When a minor league hockey player who specializes in rough checking disillusions one too many small children, he is given an unusual summons - for one week, Derek Thompson (Dwayne 'The Rock' Johnson), complete with wings and tutu, must assume the role of "Tooth Fairy."
Why is a movie directed at kids about an adult not crushing kids' dreams? Won't some of the target audience still believe in things like tooth fairies? I can see all kinds of questions coming out of this one. That said, this cliched and unevenly amusing film is likely only to amuse the wee ones, although even they were spouting lines of dialogue before the characters at the screening I attended.
Derek Thompson is a hockey player who coasts on his image as "The Tooth Fairy" rather than scoring goals. He's got a great girlfriend in Carly (Ashley Judd, "Bug," "Crossing Over") but her two kids, especially older boy Randy (Chase Ellison, "Fireflies in the Garden"), need even more wooing than she does. When Derek dares to suggest to little Tess (Destiny Grace Whitlock) that there's no such thing as the tooth fairy (After he's snagged her dollar to continue in a poker game? What kind of sissy stakes are these?), Carly is enraged. He woos her back, but once he's called upon to be the real thing, his erratic behavior introduces more problems. Screenwriters Lowell Ganz & Babaloo Mandel ("Fever Pitch") and Joshua Sternin & Jeffrey Ventimilia ("Surviving Christmas") and Randi Mayem Singer ("Mrs. Doubtfire") (from a story by Jim Piddock! five screenwriters to develop yet another guy's lame idea!) go the usual route of having a man learn what's important in life through the children he's neglected.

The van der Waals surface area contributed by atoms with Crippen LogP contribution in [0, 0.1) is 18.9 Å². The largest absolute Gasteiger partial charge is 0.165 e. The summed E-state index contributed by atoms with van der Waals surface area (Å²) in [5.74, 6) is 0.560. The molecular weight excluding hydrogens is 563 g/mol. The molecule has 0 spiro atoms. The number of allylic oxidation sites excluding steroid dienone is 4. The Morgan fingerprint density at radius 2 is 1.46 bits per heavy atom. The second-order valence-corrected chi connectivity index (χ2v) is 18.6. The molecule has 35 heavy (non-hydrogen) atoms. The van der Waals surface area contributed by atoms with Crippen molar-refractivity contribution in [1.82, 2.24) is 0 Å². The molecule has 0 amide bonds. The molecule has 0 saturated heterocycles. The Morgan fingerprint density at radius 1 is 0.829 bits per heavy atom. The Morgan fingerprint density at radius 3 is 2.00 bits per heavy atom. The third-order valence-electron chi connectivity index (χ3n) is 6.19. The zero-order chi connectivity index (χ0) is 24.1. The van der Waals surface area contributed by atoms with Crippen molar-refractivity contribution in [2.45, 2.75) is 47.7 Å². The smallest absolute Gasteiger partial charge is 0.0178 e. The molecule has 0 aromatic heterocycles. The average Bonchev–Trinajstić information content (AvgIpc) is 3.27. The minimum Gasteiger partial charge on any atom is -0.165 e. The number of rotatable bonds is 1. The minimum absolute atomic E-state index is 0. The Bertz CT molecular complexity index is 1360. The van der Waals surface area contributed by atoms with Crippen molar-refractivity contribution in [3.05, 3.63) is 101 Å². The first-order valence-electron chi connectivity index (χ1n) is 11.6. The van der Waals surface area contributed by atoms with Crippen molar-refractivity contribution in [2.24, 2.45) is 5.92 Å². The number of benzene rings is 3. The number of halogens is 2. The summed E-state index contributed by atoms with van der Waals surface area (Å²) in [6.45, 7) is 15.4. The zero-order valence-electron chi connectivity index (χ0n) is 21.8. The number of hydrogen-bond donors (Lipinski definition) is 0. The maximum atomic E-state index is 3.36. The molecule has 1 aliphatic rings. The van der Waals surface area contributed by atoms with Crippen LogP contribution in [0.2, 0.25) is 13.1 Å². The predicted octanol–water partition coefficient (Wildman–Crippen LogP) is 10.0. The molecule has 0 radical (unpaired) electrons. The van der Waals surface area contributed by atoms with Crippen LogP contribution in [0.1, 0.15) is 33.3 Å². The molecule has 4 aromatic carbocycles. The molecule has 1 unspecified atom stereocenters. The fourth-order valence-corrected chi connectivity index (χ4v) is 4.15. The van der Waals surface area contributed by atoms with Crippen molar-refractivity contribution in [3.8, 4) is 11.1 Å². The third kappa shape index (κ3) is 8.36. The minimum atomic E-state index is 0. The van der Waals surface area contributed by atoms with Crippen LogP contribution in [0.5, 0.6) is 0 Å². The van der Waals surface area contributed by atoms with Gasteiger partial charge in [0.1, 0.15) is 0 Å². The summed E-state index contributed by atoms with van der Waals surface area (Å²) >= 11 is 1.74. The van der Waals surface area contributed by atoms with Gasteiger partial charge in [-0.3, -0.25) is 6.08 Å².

Johnson, like Jackie Chan, has proven to have a surprising amount of charm in mediocre films, but not enough to turn a sow's ear into a silk purse. He mugs more than usual here (along with pro skater Ryan Sheckler as his nemesis-turned-supporter in an unbelievable about face), but the supporting cast is not to be sneered at. As tooth fairy uberlord, Julie Andrews is looking a bit mummified, but she has a few good lines and delivers them well. Even better is Stephen Merchant (writer/producer of TV's "The Office," "Hot Fuzz") as Derek's 'Case Worker' Tracy, a fairy who cannot collect teeth because of his lack of wings (it's no stretch to figure out he will earn them here). Merchant is actually committed to comedy, something that seems to have escaped director Michael Lembeck's ("Connie and Carla," "The Santa Clause 3: The Escape Clause") attention. Old pro/hambone Billy Crystal is like the 'Q' of the fairy world, and, despite his mostly recycling his "Princess Bride" schtick, scores with an amusing scene involving Derek and 'amnesia dust.' "Family Guy" creator Seth MacFarlane also shows up as a fairy black marketer. If only the writers playing characters here had actually done some of the writing....
If you decide to go see "Tooth Fairy," you're going to get pretty much what you deserve, but in the overall scheme of things, there are a few puffs of laughing gas delivered with the anesthesia here.
Robin did not see this film.
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